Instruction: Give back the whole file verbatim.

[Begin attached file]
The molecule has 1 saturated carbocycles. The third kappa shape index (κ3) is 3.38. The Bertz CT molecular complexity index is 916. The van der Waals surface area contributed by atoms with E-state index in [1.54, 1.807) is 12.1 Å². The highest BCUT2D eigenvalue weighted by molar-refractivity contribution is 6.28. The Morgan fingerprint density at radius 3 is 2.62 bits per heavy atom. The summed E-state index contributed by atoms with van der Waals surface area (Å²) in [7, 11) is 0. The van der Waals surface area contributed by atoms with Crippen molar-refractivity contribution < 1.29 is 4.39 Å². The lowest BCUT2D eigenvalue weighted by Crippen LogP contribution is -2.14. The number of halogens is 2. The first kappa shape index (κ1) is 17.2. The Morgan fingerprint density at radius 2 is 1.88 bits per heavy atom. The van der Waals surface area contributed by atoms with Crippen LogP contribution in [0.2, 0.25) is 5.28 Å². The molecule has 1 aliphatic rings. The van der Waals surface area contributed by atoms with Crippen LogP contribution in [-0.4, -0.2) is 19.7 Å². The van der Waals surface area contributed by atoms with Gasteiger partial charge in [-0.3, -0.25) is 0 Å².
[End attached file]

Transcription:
The molecule has 1 saturated carbocycles. The third kappa shape index (κ3) is 3.38. The Bertz CT molecular complexity index is 916. The van der Waals surface area contributed by atoms with E-state index in [1.54, 1.807) is 12.1 Å². The highest BCUT2D eigenvalue weighted by molar-refractivity contribution is 6.28. The Morgan fingerprint density at radius 3 is 2.62 bits per heavy atom. The summed E-state index contributed by atoms with van der Waals surface area (Å²) in [7, 11) is 0. The van der Waals surface area contributed by atoms with Crippen molar-refractivity contribution < 1.29 is 4.39 Å². The lowest BCUT2D eigenvalue weighted by Crippen LogP contribution is -2.14. The number of halogens is 2. The first kappa shape index (κ1) is 17.2. The Morgan fingerprint density at radius 2 is 1.88 bits per heavy atom. The van der Waals surface area contributed by atoms with Crippen LogP contribution in [0.2, 0.25) is 5.28 Å². The molecule has 1 aliphatic rings. The van der Waals surface area contributed by atoms with Crippen LogP contribution in [-0.4, -0.2) is 19.7 Å². The van der Waals surface area contributed by atoms with Gasteiger partial charge in [-0.3, -0.25) is 0 Å².